2008-01-01

    In order to explore the expression of erythropoietin receptor (EPOR) in pancreatic cell ine NIT-1 and its effect on cell apoptosis after binding with erythropoietin (EPO), NIT-1 cells were cultured and expanded. The expression of EPOR was detected using electrophoresis. NIT-1 apoptosis was induced by cytokines and their effects on cell apoptosis and cell insulin secretion were assayed after binding of EPO to EPOR. The results showed that EPOR was expressed in NIT-1 cells. Recom- binant human EPO (rHuEPO) had no effect on cell apoptosis but significantly inhibited apoptosis in- duced by cytokines, rHuEPO had no effect on cell insulin secretion but significantly improved insulin secretion inhibited by cytokines. From these findings, it was concluded that EPOR was expressed in NIT-1 cells and EPO could protect N1T-1 cells from apoptosis induced by cytokines.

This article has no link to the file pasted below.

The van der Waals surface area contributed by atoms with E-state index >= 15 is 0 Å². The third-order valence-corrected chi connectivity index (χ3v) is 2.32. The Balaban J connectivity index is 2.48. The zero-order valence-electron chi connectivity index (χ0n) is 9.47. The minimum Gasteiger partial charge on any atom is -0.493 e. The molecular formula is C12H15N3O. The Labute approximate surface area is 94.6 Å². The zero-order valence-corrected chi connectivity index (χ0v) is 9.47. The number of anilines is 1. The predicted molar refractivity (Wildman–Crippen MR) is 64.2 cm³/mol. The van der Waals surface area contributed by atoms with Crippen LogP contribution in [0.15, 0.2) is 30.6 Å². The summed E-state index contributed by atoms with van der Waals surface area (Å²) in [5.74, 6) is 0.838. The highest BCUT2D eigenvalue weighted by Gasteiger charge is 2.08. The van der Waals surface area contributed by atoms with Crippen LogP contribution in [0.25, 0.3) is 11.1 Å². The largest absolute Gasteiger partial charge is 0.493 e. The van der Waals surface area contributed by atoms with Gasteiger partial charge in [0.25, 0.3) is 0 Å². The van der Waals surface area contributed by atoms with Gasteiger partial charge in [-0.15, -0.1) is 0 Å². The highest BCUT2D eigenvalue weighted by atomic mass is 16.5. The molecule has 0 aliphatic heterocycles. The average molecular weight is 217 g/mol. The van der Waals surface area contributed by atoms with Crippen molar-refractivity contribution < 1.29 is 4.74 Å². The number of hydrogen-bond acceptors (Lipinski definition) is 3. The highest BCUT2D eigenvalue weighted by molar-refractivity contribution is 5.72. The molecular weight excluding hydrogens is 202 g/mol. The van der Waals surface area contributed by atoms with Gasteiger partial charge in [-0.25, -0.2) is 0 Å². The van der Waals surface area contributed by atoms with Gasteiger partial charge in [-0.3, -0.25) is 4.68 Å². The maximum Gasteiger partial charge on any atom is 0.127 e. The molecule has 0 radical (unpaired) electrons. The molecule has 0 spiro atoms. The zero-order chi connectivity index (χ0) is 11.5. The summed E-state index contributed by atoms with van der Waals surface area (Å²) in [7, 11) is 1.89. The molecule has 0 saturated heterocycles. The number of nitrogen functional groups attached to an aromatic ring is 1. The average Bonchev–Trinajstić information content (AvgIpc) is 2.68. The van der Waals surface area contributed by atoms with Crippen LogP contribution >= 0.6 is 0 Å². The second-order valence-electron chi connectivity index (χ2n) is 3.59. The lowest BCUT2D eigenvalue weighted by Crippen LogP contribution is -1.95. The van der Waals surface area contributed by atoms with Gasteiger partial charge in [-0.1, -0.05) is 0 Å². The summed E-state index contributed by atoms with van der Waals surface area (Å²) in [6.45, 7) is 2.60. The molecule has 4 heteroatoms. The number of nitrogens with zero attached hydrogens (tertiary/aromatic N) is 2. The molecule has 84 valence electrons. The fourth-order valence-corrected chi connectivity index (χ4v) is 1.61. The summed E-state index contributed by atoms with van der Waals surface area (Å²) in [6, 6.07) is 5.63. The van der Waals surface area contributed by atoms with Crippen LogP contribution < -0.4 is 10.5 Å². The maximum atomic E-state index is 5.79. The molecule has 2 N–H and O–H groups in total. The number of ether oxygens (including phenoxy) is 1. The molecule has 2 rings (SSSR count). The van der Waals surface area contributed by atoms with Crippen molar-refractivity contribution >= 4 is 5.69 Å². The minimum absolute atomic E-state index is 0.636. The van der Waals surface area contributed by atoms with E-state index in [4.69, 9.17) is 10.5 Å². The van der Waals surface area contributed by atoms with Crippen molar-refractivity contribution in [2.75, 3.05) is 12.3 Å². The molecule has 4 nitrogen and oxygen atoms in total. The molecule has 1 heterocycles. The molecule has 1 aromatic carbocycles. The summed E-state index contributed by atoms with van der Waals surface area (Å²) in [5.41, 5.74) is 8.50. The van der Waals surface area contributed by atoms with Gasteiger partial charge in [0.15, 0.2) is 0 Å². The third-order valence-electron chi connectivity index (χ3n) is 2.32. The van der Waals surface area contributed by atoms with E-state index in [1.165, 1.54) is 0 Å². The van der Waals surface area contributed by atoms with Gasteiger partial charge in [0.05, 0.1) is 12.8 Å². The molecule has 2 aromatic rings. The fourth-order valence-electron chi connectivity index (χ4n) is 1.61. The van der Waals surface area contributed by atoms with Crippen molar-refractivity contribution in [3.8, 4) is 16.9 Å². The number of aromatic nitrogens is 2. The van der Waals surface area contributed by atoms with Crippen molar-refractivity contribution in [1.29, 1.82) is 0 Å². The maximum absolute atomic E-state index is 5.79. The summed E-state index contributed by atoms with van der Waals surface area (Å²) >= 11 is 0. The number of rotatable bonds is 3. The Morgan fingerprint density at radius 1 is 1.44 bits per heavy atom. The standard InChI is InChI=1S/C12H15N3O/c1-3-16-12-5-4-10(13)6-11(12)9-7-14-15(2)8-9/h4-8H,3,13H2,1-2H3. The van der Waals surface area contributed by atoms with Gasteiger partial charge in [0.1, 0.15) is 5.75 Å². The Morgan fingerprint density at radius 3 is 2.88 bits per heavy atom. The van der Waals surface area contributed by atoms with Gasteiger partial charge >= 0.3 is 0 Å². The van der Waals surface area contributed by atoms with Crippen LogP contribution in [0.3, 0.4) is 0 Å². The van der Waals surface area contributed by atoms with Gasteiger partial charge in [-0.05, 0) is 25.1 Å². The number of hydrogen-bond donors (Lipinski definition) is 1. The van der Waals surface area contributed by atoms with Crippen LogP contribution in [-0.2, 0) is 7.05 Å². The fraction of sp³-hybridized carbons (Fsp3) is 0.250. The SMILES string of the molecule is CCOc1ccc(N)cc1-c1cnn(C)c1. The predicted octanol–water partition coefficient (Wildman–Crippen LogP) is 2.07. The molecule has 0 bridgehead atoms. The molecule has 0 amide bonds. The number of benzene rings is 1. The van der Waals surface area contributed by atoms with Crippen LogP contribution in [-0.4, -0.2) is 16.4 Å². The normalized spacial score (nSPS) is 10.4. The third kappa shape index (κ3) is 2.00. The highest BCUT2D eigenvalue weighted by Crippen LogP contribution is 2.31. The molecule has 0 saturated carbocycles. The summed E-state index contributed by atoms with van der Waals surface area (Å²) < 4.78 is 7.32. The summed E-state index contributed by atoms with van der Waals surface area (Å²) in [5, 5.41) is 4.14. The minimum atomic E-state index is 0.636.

13. Modeling and simulation of ion channels and action potentials in taste receptor cells

    Institute of Scientific and Technical Information of China (English)

    CHEN PeiHua; LIU Xiaodong; ZHANG Wei; ZHOU Jun; WANG Ping; YANG Wei; LUO JianHong

    2009-01-01

    Based on patch clamp data on the ionic currents of rat taste receptor cells,a mathematical model of mammalian taste receptor cells was constructed to simulate the action potentials of taste receptor cells and their corresponding ionic components,including voltage-gated Na~+ currents and outward delayed rectifier K~+ currents.Our simulations reproduced the action potentials of taste receptor cells in response to electrical stimuli or sour tastants.The kinetics of ion channels and their roles in action potentials of taste receptor cells were also analyzed.Our prototype model of single taste receptor cell and simulation results presented in this paper provide the basis for the further study of taste information processing in the gustatory system.